WHAT’S THE POINT — Of the over 1 billion people who have Facebook accounts, I’m one. But this summer I’ve taken a vacation from it. I’ve skipped a month’s worth of cat videos, pictures of children at pools being adorable and the endless political rants that my many friends and acquaintances on both ends of the spectrum engage in.
I’ve taken a breather from the Fathers for Justice group that I belong to. I’ve avoided getting invitations to the latest games and time wasters. I have reclaimed the time that I would spend mindlessly scrolling past the same stories to get to a new item, about a brownie recipe that was “Simply the GREATEST!”
This has been a welcome respite and oddly I find myself doing strange things these days. I walk my dog more. I read more.
In the last month I’ve read three books, “Humble Inquiry,” “Do Father’s Matter? What Science is Telling Us About The Parent We’ve Overlooked,” and “Platform – Get Noticed In a Noisy World.”
Reading is both an occupational necessity as a father’s rights lawyer, but also a pleasure when I can escape the boring and repetitive motions, briefs and declarations. To read a good book is for me one of the great pleasures. I like taking an actual printed book, and getting a cup of coffee and sitting down and reading with actual pages that turn. It can be an escape from the drudgery of day-to-day information gathering that is part and parcel of doing battle in today’s courts and corporate jungle.
When I was a child I loved to read books like “The Great Brain,” and escapist sci-fi by authors like Piers Anthony who created alternate worlds. Writers like Robert Heinlein built not just worlds but universes of new experiences.
As a boy my brother would take me to the 7-11 to read comic books as a way of being transported from the chaotic, painful and dysfunctional family life we had, to happier, better worlds. My favorite was Richie Rich. I loved the splendor and excess of his world. Today I still love looking at mansions. I read the Distinctive Homes magazine and dream of living in exotic locations with a big house and lots of people around.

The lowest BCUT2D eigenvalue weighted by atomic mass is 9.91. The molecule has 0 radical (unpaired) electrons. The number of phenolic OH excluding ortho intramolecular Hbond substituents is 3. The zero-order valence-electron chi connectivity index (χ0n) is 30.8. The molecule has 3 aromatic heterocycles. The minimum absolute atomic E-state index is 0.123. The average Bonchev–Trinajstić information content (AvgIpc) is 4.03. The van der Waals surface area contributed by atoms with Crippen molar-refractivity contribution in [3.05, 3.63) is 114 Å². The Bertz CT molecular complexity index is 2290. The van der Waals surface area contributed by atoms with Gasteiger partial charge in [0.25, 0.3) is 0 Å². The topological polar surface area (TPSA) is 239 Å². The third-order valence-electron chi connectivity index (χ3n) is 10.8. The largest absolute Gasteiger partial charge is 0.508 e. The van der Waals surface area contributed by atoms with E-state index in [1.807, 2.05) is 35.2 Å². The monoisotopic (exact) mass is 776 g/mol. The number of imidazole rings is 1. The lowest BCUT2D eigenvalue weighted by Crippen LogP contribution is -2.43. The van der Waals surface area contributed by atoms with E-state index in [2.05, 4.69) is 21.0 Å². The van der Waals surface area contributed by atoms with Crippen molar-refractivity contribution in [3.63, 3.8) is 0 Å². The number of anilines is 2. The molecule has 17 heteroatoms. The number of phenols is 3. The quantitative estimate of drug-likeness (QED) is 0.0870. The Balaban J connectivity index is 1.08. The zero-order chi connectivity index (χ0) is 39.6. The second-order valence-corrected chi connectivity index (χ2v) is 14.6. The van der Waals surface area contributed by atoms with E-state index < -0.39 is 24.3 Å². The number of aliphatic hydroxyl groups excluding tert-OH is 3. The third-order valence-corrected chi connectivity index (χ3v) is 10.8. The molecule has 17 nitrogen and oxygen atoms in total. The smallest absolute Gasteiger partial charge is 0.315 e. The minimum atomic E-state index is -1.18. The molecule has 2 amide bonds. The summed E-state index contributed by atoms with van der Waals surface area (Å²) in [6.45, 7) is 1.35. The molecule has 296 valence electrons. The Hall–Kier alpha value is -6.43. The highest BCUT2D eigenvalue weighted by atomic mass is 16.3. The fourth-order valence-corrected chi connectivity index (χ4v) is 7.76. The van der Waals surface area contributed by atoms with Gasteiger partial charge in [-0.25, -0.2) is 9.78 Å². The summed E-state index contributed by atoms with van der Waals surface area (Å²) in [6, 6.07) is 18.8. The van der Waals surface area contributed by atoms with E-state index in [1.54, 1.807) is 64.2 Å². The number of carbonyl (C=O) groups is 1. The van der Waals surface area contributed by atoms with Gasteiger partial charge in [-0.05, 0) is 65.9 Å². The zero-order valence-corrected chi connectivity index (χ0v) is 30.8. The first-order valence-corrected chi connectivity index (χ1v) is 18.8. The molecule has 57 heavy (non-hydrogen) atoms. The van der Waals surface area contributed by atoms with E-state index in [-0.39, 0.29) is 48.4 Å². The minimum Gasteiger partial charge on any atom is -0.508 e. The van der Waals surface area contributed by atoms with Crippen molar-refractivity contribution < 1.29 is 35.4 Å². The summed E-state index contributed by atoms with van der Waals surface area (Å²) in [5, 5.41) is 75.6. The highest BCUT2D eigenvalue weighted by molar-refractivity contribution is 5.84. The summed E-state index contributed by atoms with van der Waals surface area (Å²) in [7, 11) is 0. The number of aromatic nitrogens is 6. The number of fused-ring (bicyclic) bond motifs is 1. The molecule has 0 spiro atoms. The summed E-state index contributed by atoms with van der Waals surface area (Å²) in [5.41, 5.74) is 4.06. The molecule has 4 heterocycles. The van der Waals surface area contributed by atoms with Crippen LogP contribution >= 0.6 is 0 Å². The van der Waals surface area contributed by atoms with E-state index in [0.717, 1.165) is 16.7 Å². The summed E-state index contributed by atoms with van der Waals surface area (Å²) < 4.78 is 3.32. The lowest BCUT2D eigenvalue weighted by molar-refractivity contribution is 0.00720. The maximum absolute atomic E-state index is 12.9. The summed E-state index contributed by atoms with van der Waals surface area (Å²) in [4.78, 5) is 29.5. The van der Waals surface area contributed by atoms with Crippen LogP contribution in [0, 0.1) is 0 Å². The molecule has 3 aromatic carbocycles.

Having the free time that my Facebook escape created has given me a new view of my neighborhood. As I walk the dog more, the more I see. This week I was out walking by Douglas Reed Park and wanted a cup of coffee. I looked up and across from the park at Saint Monica’s is a newish coffee shop, Holy Grounds. They serve Urth Caf√© coffee and pastries and have a nice view of the park. I believe they have a wifi connection if you must have a computer, but I sat outside and realized that this is a perfect place to grab a coffee, eat a croissant and read a book.
Inside the café are tables and a selection of religious and philosophy books for sale. There are a few religious pieces of jewelry and knick-knacks. The day I was there, a wedding was happening and as I looked out the bride and groom were having their pictures taken. It was a delightful moment of community. Seeing actual people enjoying their lives in person.
As a counterpoint to the one-dimensional version that is put forth on Facebook by so many, it was refreshing. Connections and community really require in person contact. Yes I know that Facebook is a wonderful tool for keeping up with the goings on of old college friends in North Carolina, but it is also an easy way to avoid real contact.
I know it may seem a bit hypocritical to say that escape by books is good, but escape by Facebook is bad, but to me, the book has a value in sparking my mind. When I read a Piers Anthony book and he’s describing a world, I get to fill in the blanks and it exercises my creativity. When I’m looking at pictures on Facebook they don’t really spark creativity, they may spark envy, jealousy and reduced feelings of self-worth.
That doesn’t seem to happen when I read a book. So far, this summer the books I’ve read have been informational and educational and thoroughly enjoyable. I may go to the comic book store and see if I can find a Richie Rich comic, if I can find a comic book store left …

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